Examinations of Witnesses (Questions 260-279)
MR CHARLES GEORGE QC and MISS JOANNA CLAYTON, BIRCHAM
The Petition of David Loudon, John McGoldrick and
MR JOHN McGOLDRICK examined
260. CHAIRMAN: That is extremely helpful,
Mr George. Thank you most sincerely. Do we have that in any
of our bundles?
261. MR GEORGE: No, my Lord. You will have
262. May I apologise for repeating. I cannot give
evidence, and I did not want someone to say later that the witness
had not mentioned it. But I take that point, my Lord.
263. I am told we can circulate the noise insulation
regulations now. It is the schedule which is the key matter.
264. CHAIRMAN: I doubt whether we will want
to comment any further on those at this stage, because we have
not had a chance to look at them, so I suggest we press on.
265. MR GEORGE: We will press on straight
away. I wanted to turn to the local transport plan and what the
surplus moneys could be spent on. First of all, Mr Wilkinson,
to what extent is Merseyside dependent on public transport as
opposed to the private car?
My Lords, Merseyside is hugely dependent on public transport.
The level of car ownership on Merseyside is quite low compared
to the national figure. Something in the region of 62 per cent
of households have a car, 38 per cent of households have no car
at all, and that is the main reason why we have, we think, in
the region of 400,000 Merseysiders regularly making a trip on
local public transport every day.
266. Let us turn to exhibit B30, page 87. We can
see there the 38 per cent with no car, and the one car, 42 per
cent. The Committee may not be very familiar with other areas.
How does this stand compared with other areas?
It is low, my Lords, compared with, for example, the West Midlands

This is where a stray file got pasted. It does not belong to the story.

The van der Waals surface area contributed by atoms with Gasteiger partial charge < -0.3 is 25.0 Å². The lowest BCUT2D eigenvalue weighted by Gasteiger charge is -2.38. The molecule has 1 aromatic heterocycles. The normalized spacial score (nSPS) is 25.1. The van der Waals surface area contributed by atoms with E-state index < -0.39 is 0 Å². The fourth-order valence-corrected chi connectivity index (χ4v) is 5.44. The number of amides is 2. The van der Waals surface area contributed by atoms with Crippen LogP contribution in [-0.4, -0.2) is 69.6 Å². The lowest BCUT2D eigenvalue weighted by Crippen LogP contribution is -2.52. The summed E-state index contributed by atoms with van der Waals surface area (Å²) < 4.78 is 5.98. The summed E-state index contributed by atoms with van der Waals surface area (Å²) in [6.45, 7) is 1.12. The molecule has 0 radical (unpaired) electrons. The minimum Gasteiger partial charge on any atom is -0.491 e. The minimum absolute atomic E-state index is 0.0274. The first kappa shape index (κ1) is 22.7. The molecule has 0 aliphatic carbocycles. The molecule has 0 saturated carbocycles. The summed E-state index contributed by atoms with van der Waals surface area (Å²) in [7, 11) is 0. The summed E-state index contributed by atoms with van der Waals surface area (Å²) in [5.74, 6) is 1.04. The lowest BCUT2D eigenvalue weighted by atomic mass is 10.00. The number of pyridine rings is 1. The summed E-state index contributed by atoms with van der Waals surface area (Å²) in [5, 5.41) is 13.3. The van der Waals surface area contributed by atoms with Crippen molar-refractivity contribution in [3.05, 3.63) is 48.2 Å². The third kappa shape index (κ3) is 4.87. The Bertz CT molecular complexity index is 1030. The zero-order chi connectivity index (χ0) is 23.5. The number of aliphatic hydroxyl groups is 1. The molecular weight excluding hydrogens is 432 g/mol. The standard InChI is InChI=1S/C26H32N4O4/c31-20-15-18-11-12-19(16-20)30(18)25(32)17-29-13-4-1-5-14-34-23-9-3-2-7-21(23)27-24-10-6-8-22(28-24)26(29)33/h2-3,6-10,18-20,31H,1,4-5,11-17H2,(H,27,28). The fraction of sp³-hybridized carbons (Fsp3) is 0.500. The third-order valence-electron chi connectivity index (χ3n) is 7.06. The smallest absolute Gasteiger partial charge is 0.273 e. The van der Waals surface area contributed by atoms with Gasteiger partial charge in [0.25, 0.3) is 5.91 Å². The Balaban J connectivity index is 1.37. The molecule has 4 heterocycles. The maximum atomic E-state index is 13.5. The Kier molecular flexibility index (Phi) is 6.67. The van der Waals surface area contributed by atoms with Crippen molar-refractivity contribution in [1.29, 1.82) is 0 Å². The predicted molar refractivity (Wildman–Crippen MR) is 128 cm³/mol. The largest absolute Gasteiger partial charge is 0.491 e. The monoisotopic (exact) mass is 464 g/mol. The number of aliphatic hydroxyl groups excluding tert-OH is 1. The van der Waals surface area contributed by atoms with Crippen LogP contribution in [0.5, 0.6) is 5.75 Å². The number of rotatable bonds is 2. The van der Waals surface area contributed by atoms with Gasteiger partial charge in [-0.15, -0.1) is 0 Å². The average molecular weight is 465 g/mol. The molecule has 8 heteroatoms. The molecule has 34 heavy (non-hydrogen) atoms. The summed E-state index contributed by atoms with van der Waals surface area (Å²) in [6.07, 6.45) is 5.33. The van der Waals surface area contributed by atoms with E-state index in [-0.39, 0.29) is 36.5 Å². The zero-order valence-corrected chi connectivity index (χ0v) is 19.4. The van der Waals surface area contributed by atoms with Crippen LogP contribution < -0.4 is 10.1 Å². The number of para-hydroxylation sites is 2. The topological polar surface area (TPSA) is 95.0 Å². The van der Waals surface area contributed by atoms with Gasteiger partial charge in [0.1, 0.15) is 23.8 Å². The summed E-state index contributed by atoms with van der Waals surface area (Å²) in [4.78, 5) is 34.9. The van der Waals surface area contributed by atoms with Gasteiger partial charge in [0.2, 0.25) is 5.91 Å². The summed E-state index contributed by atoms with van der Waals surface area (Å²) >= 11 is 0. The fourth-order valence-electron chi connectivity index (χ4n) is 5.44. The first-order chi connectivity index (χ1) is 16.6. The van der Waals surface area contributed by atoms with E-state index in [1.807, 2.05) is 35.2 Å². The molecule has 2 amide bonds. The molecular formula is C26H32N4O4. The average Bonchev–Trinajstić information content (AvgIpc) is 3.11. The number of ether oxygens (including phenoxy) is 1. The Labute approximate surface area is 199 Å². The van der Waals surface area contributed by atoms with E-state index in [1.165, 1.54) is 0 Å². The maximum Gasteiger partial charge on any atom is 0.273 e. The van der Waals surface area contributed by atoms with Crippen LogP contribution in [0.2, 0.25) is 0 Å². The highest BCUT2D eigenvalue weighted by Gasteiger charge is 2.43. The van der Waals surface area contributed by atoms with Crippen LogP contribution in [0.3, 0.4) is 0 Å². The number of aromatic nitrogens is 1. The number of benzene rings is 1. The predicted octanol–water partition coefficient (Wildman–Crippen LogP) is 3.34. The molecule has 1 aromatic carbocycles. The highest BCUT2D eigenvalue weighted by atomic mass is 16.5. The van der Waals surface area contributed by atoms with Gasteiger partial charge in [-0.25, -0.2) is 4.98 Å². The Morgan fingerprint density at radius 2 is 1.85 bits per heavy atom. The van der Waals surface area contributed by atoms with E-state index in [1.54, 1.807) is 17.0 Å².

or Greater Manchester, which in both cases have car ownership
10 per cent higher than the Merseyside figure. So those without
in those two areas are probably about 28 per cent of the population,
whereas in Merseyside it is 38 per cent of the population.
267. If we look at page 87 and the position so far
as Liverpool city itself is concerned, we see those very high
figures under the no cars.
That is right, my Lords. There is the average for the county
of 38 per cent, which disguises the fact that in Liverpool it
is as high as 48 per cent. Nearly one in two households has no
car as a basic means of transportation.
268. What is the key policy of the Merseyside local
transport plan, that is, the local transport plan for the entirety
The plan has a variety of strands to it. The plan sees public
transport as supporting sustainable economic development. We
are required under the Transport Act to produce a plan that promotes
safe, integrated, efficient and economic transport. That we believe
we are doing, with our district council partners. There are other
aspects to the strategy: to moderate the upward trend in car use.
Harking back to the schedule, for example, exhibit B30, the census
in 1991 would show that car ownership at that stage was 55 per
cent across Merseyside; it has gone up to something in the region
of 62 per cent in ten years. It is something which the plan seeks
269. So far as the preparation of the local transport
plan - I held that up to the Committee earlier - is there consultation
before the local transport plan is adopted?
Extensive consultation, my Lords. The plan is not only jointly